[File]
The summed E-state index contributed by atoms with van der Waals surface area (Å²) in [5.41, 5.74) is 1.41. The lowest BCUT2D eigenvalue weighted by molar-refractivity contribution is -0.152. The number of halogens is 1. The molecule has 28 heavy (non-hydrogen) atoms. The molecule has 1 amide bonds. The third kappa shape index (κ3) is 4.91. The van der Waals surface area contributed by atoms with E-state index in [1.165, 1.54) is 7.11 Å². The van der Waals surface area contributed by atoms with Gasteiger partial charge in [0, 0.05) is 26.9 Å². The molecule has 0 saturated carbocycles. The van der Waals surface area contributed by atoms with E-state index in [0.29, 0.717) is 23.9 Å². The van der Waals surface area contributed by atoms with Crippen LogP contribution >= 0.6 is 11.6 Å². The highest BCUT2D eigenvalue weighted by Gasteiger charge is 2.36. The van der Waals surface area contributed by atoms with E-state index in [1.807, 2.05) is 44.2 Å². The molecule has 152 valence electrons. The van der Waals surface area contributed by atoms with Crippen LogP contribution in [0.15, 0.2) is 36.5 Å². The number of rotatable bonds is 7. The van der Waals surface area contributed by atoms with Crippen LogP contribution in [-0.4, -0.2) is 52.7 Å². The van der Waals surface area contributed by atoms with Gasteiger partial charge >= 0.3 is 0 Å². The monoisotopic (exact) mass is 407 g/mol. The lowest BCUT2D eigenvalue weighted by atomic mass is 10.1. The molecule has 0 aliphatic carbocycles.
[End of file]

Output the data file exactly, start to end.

The summed E-state index contributed by atoms with van der Waals surface area (Å²) in [5.41, 5.74) is 1.41. The lowest BCUT2D eigenvalue weighted by molar-refractivity contribution is -0.152. The number of halogens is 1. The molecule has 28 heavy (non-hydrogen) atoms. The molecule has 1 amide bonds. The third kappa shape index (κ3) is 4.91. The van der Waals surface area contributed by atoms with E-state index in [1.165, 1.54) is 7.11 Å². The van der Waals surface area contributed by atoms with Gasteiger partial charge in [0, 0.05) is 26.9 Å². The molecule has 0 saturated carbocycles. The van der Waals surface area contributed by atoms with E-state index in [0.29, 0.717) is 23.9 Å². The van der Waals surface area contributed by atoms with Crippen LogP contribution >= 0.6 is 11.6 Å². The highest BCUT2D eigenvalue weighted by Gasteiger charge is 2.36. The van der Waals surface area contributed by atoms with E-state index in [1.807, 2.05) is 44.2 Å². The molecule has 152 valence electrons. The van der Waals surface area contributed by atoms with Crippen LogP contribution in [0.15, 0.2) is 36.5 Å². The number of rotatable bonds is 7. The van der Waals surface area contributed by atoms with Crippen LogP contribution in [-0.4, -0.2) is 52.7 Å². The van der Waals surface area contributed by atoms with Gasteiger partial charge >= 0.3 is 0 Å². The monoisotopic (exact) mass is 407 g/mol. The lowest BCUT2D eigenvalue weighted by atomic mass is 10.1. The molecule has 0 aliphatic carbocycles.